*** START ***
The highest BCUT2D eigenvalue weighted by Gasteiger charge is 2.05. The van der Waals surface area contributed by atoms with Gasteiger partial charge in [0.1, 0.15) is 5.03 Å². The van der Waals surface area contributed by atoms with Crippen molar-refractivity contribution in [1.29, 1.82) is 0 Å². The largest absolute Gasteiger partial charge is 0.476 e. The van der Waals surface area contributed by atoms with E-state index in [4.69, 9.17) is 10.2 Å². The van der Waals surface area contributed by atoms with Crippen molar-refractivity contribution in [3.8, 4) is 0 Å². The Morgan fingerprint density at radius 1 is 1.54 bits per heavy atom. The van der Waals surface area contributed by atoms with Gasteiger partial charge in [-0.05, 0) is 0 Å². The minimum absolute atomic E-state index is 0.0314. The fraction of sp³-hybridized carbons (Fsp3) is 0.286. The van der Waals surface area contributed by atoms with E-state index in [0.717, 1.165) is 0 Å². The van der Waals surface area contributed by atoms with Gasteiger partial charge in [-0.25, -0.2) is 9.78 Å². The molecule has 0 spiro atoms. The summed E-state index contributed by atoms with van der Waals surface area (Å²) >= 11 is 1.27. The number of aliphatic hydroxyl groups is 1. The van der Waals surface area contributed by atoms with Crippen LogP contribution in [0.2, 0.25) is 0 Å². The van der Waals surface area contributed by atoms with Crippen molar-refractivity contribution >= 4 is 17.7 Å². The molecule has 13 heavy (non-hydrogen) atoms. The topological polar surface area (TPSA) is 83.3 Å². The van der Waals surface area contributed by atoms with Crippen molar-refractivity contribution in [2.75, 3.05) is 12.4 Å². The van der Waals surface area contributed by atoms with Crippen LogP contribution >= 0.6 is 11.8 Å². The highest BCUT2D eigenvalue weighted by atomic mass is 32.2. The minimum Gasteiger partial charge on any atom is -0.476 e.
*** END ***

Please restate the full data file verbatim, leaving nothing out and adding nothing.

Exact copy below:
The highest BCUT2D eigenvalue weighted by Gasteiger charge is 2.05. The van der Waals surface area contributed by atoms with Gasteiger partial charge in [0.1, 0.15) is 5.03 Å². The van der Waals surface area contributed by atoms with Crippen molar-refractivity contribution in [1.29, 1.82) is 0 Å². The largest absolute Gasteiger partial charge is 0.476 e. The van der Waals surface area contributed by atoms with E-state index in [4.69, 9.17) is 10.2 Å². The van der Waals surface area contributed by atoms with Crippen molar-refractivity contribution in [3.8, 4) is 0 Å². The Morgan fingerprint density at radius 1 is 1.54 bits per heavy atom. The van der Waals surface area contributed by atoms with Gasteiger partial charge in [-0.05, 0) is 0 Å². The minimum absolute atomic E-state index is 0.0314. The fraction of sp³-hybridized carbons (Fsp3) is 0.286. The van der Waals surface area contributed by atoms with E-state index in [0.717, 1.165) is 0 Å². The van der Waals surface area contributed by atoms with Gasteiger partial charge in [-0.25, -0.2) is 9.78 Å². The molecule has 0 spiro atoms. The summed E-state index contributed by atoms with van der Waals surface area (Å²) >= 11 is 1.27. The number of aliphatic hydroxyl groups is 1. The van der Waals surface area contributed by atoms with Crippen LogP contribution in [0.2, 0.25) is 0 Å². The van der Waals surface area contributed by atoms with Crippen molar-refractivity contribution >= 4 is 17.7 Å². The molecule has 13 heavy (non-hydrogen) atoms. The topological polar surface area (TPSA) is 83.3 Å². The van der Waals surface area contributed by atoms with Crippen molar-refractivity contribution in [2.75, 3.05) is 12.4 Å². The van der Waals surface area contributed by atoms with Crippen LogP contribution >= 0.6 is 11.8 Å². The highest BCUT2D eigenvalue weighted by atomic mass is 32.2. The minimum Gasteiger partial charge on any atom is -0.476 e.